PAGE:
Negative Harmony Chord Chart

A chart of the common chords of tonal harmony and their negative harmony mirrors. This isn’t meant to provide an introduction to negative harmony (there are already great resources on that), but instead to provide a reference chart for composers trying to incorporate negative harmonic concepts into their music. It’s also meant to serve as a prequel for upcoming posts on negative mirrors of common chord progressions, turnarounds, and jazz forms.

It’s possible to mirror chords across a number of axes, but for this and upcoming posts I’m specifically looking at the b3/3 axis. This is the axis Jacob Collier talks about as “converting perfect to plagal” and maintaining equivalent “tonal gravity” between the original and mirror chords.

My specific process for deriving these mirrors was to flip each note of the original chord across the b3/3 axis, then select the root note by reflecting the original root across the tonic (1) axis. Part 3 of Jazzmodes’ negative harmony series has some more explanation on why it makes sense to select the root this way. In short, it’s because this will cause the mirror roots to always move proportionately to and opposite of the original roots on the circle of fifths (descending fifths become ascending fifths, etc).

Note that in chords without a perfect fifth above the root, that method actually gives a root note that isn’t in the chord. In those cases the mirror root is undefined/ambiguous, so I just picked a voicing that made sense for the given mirror pitch class set.

Root GroupChordMirror
1Ii-
1Imaj7i-b6
1I7i-6
1I+V+ **
1i-I
1i-7I6
b2bIIvii-
b2bIImaj7vii-b6
b2bII7vii-6
b2bii-VII
b2bii-7VII6
2IIbvii-
2II7bvii-6
2ii-bVII
2ii-7bVII6
2ii°vii° **
2ii-7b5V7 **
b3bIIIvi-
b3bIIImaj7vi-b6
b3bIII7vi-6
3IIIbvi-
3III7bvi-6
3iii-bVI
3iii-7bVI6
4IVv-
4IVmaj7v-b6
4iv-V
4iv-6V7
#4/b5#IVbv-
#4/b5#ivø7bIII7 **
5Viv-
5V7iv-6
5v-IV
5v-7IV6
b6bVIiii-
b6bVImaj7iii-b6
b6bVI7iii-6
b6bvi-III
6VIbiii-
6VI7biii-6
6vi-bIII
6vi-7bIII6
b7bVIIii-
b7bVIImaj7ii-b6
b7bVII7ii-6
7VIIbii-
7VII7bii-6
7vii°ii° **
7viiø7bVII7 **
7vii°7vii°7 **

** ambiguous mirror root


Alternate Method for Defining Mirror Chords

Another possible way you could define a chord mirror is by reflecting the entire chord-scale across the b3/3 axis and then constructing a chord using that chord-scale built on the mirror root. The mirror triads would be identical, but the extensions would change. For example, Imaj7 would reflect to i-7 instead of i-b6.

This might be more palatable because it uses familiar triadic harmony, but it would also change the harmonic gravity between the original chord and its mirror. For example, V7 and its mirror, iv-6, have the same harmonic gravity in their leading tones (7->1 reflects to b6->5 and 4->3 reflects to 2->b3). If you instead used iv-7, the voice leading would change and no longer perfectly mirror the original.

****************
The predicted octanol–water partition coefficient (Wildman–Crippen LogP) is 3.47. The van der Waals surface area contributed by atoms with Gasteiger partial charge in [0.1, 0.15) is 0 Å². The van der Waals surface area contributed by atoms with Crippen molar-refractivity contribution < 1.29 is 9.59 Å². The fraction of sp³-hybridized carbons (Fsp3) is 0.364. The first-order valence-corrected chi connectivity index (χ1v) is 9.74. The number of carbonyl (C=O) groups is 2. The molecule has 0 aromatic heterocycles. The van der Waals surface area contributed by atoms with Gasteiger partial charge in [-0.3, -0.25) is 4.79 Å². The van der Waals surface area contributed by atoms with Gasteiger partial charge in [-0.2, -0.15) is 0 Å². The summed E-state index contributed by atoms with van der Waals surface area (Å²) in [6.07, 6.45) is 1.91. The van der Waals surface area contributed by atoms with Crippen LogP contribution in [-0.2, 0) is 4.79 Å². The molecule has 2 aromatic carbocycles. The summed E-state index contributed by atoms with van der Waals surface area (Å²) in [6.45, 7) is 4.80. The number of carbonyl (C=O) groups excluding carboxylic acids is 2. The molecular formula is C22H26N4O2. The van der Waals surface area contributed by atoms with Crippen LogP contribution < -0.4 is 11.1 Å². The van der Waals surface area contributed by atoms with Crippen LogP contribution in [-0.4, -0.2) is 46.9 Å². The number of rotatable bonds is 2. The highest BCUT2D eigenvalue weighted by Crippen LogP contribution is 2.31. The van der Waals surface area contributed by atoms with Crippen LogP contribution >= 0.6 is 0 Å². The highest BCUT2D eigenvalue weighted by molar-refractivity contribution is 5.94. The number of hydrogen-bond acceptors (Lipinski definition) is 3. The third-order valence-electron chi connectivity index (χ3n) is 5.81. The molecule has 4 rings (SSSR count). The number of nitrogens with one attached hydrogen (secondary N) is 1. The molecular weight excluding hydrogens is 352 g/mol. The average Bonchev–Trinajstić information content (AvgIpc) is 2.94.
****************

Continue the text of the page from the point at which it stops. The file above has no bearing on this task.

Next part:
How to Mirror a Chord-Scale

A chord-scale can be mirrored the same as a regular chord. Select the mirror root by reflecting the original root across the tonic axis. Then find the rest of the notes by reflecting the entire pitch-class set across the b3/3 axis.

We can make use of a shortcut here using the above table because a given quality of chord-scale will always reflect into the related quality of mirrored chord-scale. This relationship is described in the table below:

Original Chord-scaleMirror Chord-scale
LydianPhrygian
IonianAeolian
MixolydianDorian
DorianMixolydian
AeolianIonian
PhyrgianLydian

Using that, any chord-scale can be mirrored by reflecting the root across the tonic axis and using the mirror quality relationship from the table. For example, a bIIImaj7 (lydian chord-scale rooted on b3) would reflect into a vi-7 (phrygian chord-scale rooted on 6) because b3 reflects across the tonic to 6 and lydian reflects to phrygian.

As with chords, this depends on the chord-scale having a perfect fifth above the root. If there isn’t a perfect fifth above root, the resulting mirror root is ambiguous and there are multiple ways to interpret the mirrored pitch-class set.

I’m not going to write a whole chart of these because they’re fairly easy to derive from the main chord chart. Also, not all of the chords listed have a single unambiguous chord-scale; some of them are dependent on the context in which a chord is being used and/or stylistic considerations and that goes beyond the scope of this post. Here are just a few to get started with:

ChordChord-ScaleMirror Chord-ScaleMirror Root and Possible Chord
Imaj7IonianAeoliani-11
ii-7DorianMixolydianbVII9
IVmaj7LydianPhyrgianv-7susb9
V7MixolydianDorianiv-9
vii°7Whole-half diminishedHalf-whole diminishedvii°7

References and further reading:

June Lee “Interview: Jacob Collier (Part 2)

Jazzmodes “Negative harmony’s mirror world

Rick Beato “Musical Palindromes & Negative Harmony (what?)” (Note: he derives mirrors by reflecting everything across the tonic axis, which is why we end up with different modal pairs.)

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